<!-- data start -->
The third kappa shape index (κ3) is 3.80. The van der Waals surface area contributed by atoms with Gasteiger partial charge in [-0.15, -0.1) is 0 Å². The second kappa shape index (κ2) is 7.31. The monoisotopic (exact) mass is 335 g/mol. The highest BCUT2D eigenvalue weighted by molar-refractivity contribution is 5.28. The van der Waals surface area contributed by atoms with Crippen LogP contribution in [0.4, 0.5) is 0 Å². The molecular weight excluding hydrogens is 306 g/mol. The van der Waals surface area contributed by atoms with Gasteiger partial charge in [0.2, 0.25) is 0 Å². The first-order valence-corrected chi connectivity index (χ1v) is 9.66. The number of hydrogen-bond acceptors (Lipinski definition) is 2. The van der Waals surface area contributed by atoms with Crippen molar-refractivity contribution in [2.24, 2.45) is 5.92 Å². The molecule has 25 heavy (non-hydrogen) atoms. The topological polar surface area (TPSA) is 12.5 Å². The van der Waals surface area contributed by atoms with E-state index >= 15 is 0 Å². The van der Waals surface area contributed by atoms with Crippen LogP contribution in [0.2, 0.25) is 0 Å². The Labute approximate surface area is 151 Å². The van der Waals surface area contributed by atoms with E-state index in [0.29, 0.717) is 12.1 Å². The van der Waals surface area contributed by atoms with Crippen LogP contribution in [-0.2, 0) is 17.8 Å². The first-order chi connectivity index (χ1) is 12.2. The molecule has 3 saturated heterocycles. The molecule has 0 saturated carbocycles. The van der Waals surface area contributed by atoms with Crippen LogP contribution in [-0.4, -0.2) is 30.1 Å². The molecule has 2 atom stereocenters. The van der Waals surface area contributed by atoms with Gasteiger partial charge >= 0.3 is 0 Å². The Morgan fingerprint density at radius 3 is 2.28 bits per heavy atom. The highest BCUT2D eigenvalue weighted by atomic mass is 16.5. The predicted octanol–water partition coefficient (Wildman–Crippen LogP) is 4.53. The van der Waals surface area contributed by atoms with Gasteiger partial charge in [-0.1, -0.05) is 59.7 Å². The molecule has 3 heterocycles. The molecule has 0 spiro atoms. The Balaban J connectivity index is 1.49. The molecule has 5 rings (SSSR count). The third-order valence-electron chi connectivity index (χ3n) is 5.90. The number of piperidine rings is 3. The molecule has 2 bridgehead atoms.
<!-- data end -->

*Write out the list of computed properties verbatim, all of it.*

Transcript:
The third kappa shape index (κ3) is 3.80. The van der Waals surface area contributed by atoms with Gasteiger partial charge in [-0.15, -0.1) is 0 Å². The second kappa shape index (κ2) is 7.31. The monoisotopic (exact) mass is 335 g/mol. The highest BCUT2D eigenvalue weighted by molar-refractivity contribution is 5.28. The van der Waals surface area contributed by atoms with Crippen LogP contribution in [0.4, 0.5) is 0 Å². The molecular weight excluding hydrogens is 306 g/mol. The van der Waals surface area contributed by atoms with Gasteiger partial charge in [0.2, 0.25) is 0 Å². The first-order valence-corrected chi connectivity index (χ1v) is 9.66. The number of hydrogen-bond acceptors (Lipinski definition) is 2. The van der Waals surface area contributed by atoms with Crippen molar-refractivity contribution in [2.24, 2.45) is 5.92 Å². The molecule has 25 heavy (non-hydrogen) atoms. The topological polar surface area (TPSA) is 12.5 Å². The van der Waals surface area contributed by atoms with E-state index >= 15 is 0 Å². The van der Waals surface area contributed by atoms with Crippen LogP contribution in [0.2, 0.25) is 0 Å². The Labute approximate surface area is 151 Å². The van der Waals surface area contributed by atoms with E-state index in [0.29, 0.717) is 12.1 Å². The van der Waals surface area contributed by atoms with Crippen LogP contribution in [-0.2, 0) is 17.8 Å². The first-order chi connectivity index (χ1) is 12.2. The molecule has 3 saturated heterocycles. The molecule has 0 saturated carbocycles. The van der Waals surface area contributed by atoms with Crippen LogP contribution in [-0.4, -0.2) is 30.1 Å². The molecule has 2 atom stereocenters. The van der Waals surface area contributed by atoms with Gasteiger partial charge >= 0.3 is 0 Å². The Morgan fingerprint density at radius 3 is 2.28 bits per heavy atom. The highest BCUT2D eigenvalue weighted by atomic mass is 16.5. The predicted octanol–water partition coefficient (Wildman–Crippen LogP) is 4.53. The van der Waals surface area contributed by atoms with Gasteiger partial charge in [-0.1, -0.05) is 59.7 Å². The molecule has 3 heterocycles. The molecule has 0 spiro atoms. The Balaban J connectivity index is 1.49. The molecule has 5 rings (SSSR count). The third-order valence-electron chi connectivity index (χ3n) is 5.90. The number of piperidine rings is 3. The molecule has 2 bridgehead atoms.